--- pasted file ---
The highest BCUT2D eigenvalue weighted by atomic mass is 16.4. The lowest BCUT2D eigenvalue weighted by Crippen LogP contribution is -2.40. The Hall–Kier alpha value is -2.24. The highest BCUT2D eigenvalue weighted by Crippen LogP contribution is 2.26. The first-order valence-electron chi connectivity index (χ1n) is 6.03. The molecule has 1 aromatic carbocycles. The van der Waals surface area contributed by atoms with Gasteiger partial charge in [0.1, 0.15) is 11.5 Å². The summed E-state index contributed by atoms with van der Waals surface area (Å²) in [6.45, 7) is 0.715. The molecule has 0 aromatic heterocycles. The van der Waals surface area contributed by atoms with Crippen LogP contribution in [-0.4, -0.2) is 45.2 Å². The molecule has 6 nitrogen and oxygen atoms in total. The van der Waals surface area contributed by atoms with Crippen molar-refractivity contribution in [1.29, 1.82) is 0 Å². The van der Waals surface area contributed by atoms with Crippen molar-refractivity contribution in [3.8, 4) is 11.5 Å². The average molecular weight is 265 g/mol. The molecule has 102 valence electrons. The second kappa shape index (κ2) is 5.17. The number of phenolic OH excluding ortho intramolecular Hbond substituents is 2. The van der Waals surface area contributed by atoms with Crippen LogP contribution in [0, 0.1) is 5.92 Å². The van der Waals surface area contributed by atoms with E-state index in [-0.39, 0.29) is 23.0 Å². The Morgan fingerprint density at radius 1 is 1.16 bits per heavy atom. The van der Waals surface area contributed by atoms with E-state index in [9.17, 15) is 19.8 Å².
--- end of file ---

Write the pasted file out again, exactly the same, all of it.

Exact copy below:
The highest BCUT2D eigenvalue weighted by atomic mass is 16.4. The lowest BCUT2D eigenvalue weighted by Crippen LogP contribution is -2.40. The Hall–Kier alpha value is -2.24. The highest BCUT2D eigenvalue weighted by Crippen LogP contribution is 2.26. The first-order valence-electron chi connectivity index (χ1n) is 6.03. The molecule has 1 aromatic carbocycles. The van der Waals surface area contributed by atoms with Gasteiger partial charge in [0.1, 0.15) is 11.5 Å². The summed E-state index contributed by atoms with van der Waals surface area (Å²) in [6.45, 7) is 0.715. The molecule has 0 aromatic heterocycles. The van der Waals surface area contributed by atoms with Crippen LogP contribution in [-0.4, -0.2) is 45.2 Å². The molecule has 6 nitrogen and oxygen atoms in total. The van der Waals surface area contributed by atoms with Crippen molar-refractivity contribution in [1.29, 1.82) is 0 Å². The van der Waals surface area contributed by atoms with Crippen molar-refractivity contribution in [3.8, 4) is 11.5 Å². The average molecular weight is 265 g/mol. The molecule has 102 valence electrons. The second kappa shape index (κ2) is 5.17. The number of phenolic OH excluding ortho intramolecular Hbond substituents is 2. The van der Waals surface area contributed by atoms with Crippen LogP contribution in [0, 0.1) is 5.92 Å². The van der Waals surface area contributed by atoms with E-state index in [-0.39, 0.29) is 23.0 Å². The Morgan fingerprint density at radius 1 is 1.16 bits per heavy atom. The van der Waals surface area contributed by atoms with E-state index in [9.17, 15) is 19.8 Å².